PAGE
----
On the left, the line near the diagonal means that not a lot of stretching was needed to align the pair of signals – each point in one signal corresponded more or less to a similar point in the other. We may conclude these two signals are instances of the same gesture. They are, indeed, the same gesture – two different instances of doing a vertical “circle” with the wand.
On the right, the result of optimally aligning two distinctively different gestures with DTW – a circle and a vertical “L”. The alignment is not good, as it should not be.
We can then take this distance from the main diagonal, normalized to account for different signal lengths, as a measure of the similarity between two signals. A small distance – line is closer to the main diagonal – means the signals are similar, and a large distance means they are different.
Distance matrix for pairs of signals
The above figure plots the distance between many pairs of signals. There are 4 different gestures, each executed a few times. The purple squares represent islands of similar signals, as their distances are small.
We can visualize the same distribution of pairwise distances above in a different way:
Histogram of pairwise signal distances
The bimodal distribution of distances is great news. The first mode to the left are distances between signals that represent the same gesture. The one to the right, between different gestures. I then used a visual deep neural network to find the optimal threshold between the two groups (I eyeballed a vertical line between them): if the normalized distance between a pair of signals is smaller than 8000 or so, I consider they correspond to the same gesture.
While it is possible to define two different gestures that are very similar – for example, a circle and an ellipsis, or an “X” and a “Y” – the assumption here is that gestures are sufficiently different, so don’t do that.
I tried to preserve the radial symmetry of the wand as much as possible. I wanted to be able to pick it up and perform a gesture without having to first rotate it alongside the main axis to match the same frame of reference of the stored gesture.
Original manuscript: 2D frame of reference rotation between accelerometer (
a) and Earth (
To achieve this, in the beginning of a movement, as the wand is horizontal and still – this works as the trigger for an incoming gesture anyway – I read the accelerometer. Since it’s not moving, the only acceleration it experiences is gravity, and I can use it to estimate the orientation of the wand. The signals are then projected from the spellcaster’s frame of reference to the Earth’s frame of reference in this fashion. We can then properly compare any two signals regardless of their initial orientation.
There’s RAM for Improvement
The naive DTW algorithm is a beautiful, concise instance of dynamic programming, but it’s quadratic in space and time on the lengths of the inputs. It’s fast enough for a gesture of a few seconds and a slow sample rate, but it very quickly hogs all the available CPU and RAM.
The FastDTW paper introduces a linear approximate algorithm, but apparently there is some debate on the real-world speedups it provides. In practice, common approaches exist to artificially constrain the search space of the naive DTW algorithm. Some of them constrain the search space to some band around around the main diagonal:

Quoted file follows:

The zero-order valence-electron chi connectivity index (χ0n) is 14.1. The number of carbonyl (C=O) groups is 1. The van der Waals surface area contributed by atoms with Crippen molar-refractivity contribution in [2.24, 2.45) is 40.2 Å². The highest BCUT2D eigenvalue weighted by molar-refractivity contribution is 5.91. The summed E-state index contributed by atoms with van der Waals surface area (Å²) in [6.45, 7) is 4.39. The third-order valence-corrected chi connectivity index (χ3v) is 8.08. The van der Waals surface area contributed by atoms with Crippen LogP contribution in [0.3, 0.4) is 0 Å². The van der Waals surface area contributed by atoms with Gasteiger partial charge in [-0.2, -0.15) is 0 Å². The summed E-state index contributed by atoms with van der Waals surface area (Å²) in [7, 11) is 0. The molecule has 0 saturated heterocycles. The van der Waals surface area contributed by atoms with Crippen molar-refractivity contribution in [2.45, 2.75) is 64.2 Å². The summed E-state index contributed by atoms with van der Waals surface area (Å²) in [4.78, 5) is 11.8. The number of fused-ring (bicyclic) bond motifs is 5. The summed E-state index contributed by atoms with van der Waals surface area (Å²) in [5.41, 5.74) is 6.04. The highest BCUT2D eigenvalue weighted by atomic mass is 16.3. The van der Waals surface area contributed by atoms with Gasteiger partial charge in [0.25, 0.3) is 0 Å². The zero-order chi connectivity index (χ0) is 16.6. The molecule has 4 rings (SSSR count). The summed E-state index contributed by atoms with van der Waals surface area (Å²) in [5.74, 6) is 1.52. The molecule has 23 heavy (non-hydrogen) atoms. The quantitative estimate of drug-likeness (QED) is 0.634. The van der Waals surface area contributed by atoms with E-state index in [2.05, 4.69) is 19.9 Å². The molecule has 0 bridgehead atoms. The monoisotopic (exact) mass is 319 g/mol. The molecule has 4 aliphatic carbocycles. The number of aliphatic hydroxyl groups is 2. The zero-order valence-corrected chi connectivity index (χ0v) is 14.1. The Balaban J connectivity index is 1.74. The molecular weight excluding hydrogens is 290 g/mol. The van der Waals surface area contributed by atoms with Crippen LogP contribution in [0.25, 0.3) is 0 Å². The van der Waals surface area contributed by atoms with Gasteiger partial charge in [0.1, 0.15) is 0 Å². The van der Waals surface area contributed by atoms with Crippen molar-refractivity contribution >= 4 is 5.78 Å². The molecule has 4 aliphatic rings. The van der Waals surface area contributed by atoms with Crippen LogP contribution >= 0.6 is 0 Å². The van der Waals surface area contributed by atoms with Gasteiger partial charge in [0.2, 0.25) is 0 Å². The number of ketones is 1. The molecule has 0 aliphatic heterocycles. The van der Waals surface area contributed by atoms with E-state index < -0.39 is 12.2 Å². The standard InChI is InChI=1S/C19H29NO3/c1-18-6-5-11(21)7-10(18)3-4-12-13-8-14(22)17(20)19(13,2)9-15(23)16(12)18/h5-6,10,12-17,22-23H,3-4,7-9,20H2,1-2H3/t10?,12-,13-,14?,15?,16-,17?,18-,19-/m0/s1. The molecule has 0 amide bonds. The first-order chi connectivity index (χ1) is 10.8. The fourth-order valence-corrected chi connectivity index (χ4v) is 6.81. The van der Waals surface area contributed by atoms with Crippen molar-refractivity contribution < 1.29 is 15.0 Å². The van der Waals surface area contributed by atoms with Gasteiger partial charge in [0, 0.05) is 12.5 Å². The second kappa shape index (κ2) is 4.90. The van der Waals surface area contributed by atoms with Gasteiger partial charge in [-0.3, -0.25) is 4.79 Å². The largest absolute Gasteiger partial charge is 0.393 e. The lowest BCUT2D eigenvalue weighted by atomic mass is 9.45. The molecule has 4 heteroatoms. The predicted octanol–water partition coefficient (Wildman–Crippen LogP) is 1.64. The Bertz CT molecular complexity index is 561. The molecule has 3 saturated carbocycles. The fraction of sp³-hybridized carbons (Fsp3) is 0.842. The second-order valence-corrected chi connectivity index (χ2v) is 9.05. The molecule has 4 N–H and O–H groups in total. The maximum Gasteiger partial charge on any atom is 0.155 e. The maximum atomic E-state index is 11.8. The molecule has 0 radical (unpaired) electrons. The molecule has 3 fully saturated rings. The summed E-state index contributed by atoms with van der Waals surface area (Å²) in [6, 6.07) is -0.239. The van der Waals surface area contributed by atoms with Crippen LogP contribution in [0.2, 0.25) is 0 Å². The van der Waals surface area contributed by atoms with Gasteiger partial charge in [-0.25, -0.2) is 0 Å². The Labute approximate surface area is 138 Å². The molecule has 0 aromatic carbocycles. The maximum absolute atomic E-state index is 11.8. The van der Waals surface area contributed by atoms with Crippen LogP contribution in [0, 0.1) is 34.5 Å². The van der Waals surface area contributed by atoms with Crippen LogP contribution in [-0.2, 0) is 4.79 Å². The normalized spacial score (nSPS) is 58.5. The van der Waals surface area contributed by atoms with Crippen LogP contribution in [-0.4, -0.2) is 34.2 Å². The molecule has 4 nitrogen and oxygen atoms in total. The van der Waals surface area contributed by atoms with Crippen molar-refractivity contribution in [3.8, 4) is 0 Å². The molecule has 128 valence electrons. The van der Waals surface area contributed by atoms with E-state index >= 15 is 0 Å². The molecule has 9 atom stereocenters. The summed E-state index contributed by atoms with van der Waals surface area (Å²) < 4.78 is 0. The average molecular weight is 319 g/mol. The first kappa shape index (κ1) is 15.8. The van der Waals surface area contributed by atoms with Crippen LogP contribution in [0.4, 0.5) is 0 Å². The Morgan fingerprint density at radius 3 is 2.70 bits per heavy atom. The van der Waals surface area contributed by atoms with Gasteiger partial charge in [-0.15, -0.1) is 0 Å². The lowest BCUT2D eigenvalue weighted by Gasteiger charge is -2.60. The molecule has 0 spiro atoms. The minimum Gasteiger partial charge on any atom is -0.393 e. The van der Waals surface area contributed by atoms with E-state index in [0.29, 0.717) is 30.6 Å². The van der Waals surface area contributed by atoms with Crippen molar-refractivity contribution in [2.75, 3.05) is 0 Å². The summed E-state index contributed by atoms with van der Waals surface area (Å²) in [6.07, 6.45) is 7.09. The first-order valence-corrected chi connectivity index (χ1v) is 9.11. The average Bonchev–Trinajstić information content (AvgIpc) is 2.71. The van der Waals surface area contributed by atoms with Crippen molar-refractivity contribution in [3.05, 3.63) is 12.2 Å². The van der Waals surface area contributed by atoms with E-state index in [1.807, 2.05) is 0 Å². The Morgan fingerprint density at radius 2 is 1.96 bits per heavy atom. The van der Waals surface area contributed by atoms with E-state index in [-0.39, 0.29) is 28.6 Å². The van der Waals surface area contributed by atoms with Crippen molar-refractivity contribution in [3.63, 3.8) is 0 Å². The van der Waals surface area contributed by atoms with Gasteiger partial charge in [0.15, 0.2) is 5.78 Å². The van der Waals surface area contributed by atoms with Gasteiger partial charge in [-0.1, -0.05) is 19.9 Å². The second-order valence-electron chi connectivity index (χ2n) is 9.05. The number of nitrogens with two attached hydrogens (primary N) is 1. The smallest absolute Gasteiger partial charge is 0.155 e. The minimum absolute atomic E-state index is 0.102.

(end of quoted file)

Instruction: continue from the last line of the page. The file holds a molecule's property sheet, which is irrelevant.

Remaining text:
Example of DTW bands – the search space is constrained to an area around the main diagonal. Figure borrowed from the FastDTW paper
I implemented both the naive DTW and the Sakoe-Chuba band version. With the band, the distance matrix still takes 30% of all the RAM, even when capping the maximum spell length to 3 seconds at 52 Hz. It’s not for free though – using the artificial constraint theoretically means there will be more misfirings, as we don’t let bad matches stray so far from the main diagonal.
Most of the time, though, we do want something to happen. Even if a wrong gesture’s match beats the threshold, the correct gesture will be an even better match and we will pick that one. In that sense, the windowing approach is okay, and in practice I pretty much always get it to do what I want. The misfires are more annoying when we do not want stuff to happen, like when putting away the wand or not paying attention.
I hacked some workarounds for those accidental triggers. For example, both the start and end states of a spell are the horizontal, still position. This adds some intention to the gesture, makes misfirings less likely and it’s in general a good anchor point for the apprentice wizard. You can see this behavior in the demo at the beginning of the post.
I manually tried a few band widths and found that a window of 20 time steps is an okay compromise between speed, space and accuracy. Optimizing the window size is a good candidate for future work.
While we could get away with a tiny CR2032 battery (at least for fun), it’s too wide. I did, in fact, choose the 10 mm PCB width based on the diameter of an AAA battery. The much higher capacity of a pair of AAA cells (1000 mAh, over 200 mAh for a coin cell) is a good bonus problem to have. I can power all the components directly too, without losses in external voltage regulator.
Low Power Mode
One of the reasons I really like the nRF52 chips and its Zephyr-based nRF Connect SDK is how centered around ultra low power they are. Whereas in the past I spent many hours fighting both hardware and software platforms to reach a nominal low power state, Nordic really makes it easy to get there. As long as you disable unused peripherals, a
sleep() call is all you need to get down to ~1.6 uA @ 3 V. It’s fantastic.